At the same time, I feel cross-domain learning within organizations will help a lot in avoiding the situations you have pointed out, rightly.

I think you have nicely summed up the current scenario and tried to put your point across to the world.

(There’s nothing “Indian” about this context. I mean, policies change with region, but most of the other things often remain the same.)

I fully agree with this article, which describes the real scenario for technical writers. If you do not update yourself and learn new skills, you are lost. This is a fact in the current IT industry. Organizations, nowadays, have become very selective in terms of hiring candidates. The focus has shifted from quality to cost reduction. The situation is worse for experienced technical writers who do not add to their skills. This is true not only for technical writers, but for all other stakeholders who are part of an IT organization. And for technical writers, the situation is worse because of the nature of this job and its associated importance. Traditional technical writing is fine for the initial few years, but as you become more experienced, it is almost impossible to grow only by documenting functionality. And with the increased adoption of UX by most organizations, the need of that type of documentation is expected to decrease. So, the only way to sustain is: update, update, and update.

Nice to be a part of this discussion. I have a different question altogether. I am new to the field of Technical Writing. I have taken my training, but am having a problem starting writing a document. What should I learn especially to be a good technical writer. Please help me in this regard. Thanks.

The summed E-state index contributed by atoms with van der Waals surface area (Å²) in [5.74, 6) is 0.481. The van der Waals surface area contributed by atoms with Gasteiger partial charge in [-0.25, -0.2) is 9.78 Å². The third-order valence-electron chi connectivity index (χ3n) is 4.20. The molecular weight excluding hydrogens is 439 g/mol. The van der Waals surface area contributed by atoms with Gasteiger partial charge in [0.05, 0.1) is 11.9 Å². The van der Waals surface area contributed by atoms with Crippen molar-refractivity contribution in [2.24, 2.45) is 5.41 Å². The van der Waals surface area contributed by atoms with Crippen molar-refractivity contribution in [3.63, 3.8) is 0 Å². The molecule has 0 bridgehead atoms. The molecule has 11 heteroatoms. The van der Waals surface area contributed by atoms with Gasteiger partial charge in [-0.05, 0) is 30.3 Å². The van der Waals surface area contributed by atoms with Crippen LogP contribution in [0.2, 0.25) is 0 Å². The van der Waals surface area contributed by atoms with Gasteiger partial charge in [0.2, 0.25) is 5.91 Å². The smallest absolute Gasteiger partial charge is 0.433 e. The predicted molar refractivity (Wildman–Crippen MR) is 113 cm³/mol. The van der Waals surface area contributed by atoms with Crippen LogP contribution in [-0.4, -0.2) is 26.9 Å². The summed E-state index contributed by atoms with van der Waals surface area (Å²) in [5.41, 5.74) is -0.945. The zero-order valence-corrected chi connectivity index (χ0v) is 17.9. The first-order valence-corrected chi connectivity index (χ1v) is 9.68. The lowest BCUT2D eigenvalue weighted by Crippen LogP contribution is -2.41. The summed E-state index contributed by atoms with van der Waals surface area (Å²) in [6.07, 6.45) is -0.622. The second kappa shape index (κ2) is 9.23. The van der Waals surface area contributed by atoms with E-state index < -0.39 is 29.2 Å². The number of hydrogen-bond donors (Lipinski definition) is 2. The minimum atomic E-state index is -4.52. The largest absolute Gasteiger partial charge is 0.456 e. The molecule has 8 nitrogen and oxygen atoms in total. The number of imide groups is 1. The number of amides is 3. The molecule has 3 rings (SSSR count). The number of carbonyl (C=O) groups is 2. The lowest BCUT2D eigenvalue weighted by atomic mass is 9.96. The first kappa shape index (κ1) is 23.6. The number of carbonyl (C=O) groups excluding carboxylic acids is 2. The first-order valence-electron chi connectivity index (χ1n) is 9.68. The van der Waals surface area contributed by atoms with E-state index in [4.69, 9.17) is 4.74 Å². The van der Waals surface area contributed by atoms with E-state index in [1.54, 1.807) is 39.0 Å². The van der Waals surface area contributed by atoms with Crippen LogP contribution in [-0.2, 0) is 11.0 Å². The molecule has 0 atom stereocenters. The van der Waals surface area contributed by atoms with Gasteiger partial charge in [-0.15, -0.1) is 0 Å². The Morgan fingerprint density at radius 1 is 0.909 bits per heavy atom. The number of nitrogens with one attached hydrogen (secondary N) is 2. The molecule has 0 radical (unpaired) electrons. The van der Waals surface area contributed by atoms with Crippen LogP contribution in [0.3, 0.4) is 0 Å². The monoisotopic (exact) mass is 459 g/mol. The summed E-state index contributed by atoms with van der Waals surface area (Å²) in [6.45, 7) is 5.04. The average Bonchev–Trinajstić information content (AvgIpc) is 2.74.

Well written and quite thought provoking. While I do agree to the viewpoint to some extent, the fact that technical writing is a dying profession is somewhat an over statement. Any profession, per se, needs to evolve to get a competitive edge, and so it is with technical writing. With advanced assistive technology coming up everyday, new avenues are opening up for technical writers. We have evolved from the days of user guides to cloud authoring. As the article rightly points out, one needs to hone new skills to stay afloat in the market. With regard to developers or programmers eating away the tech-writing jobs, it seems to be a distant possibility. The very essence of tech writing stems from the fact that companies require experts to document technical processes, and writers possess that skill. Technical writing complements whatever the technical team does by documenting it precisely. We need words to give shape to our ideas and creations, and tech writing does just that.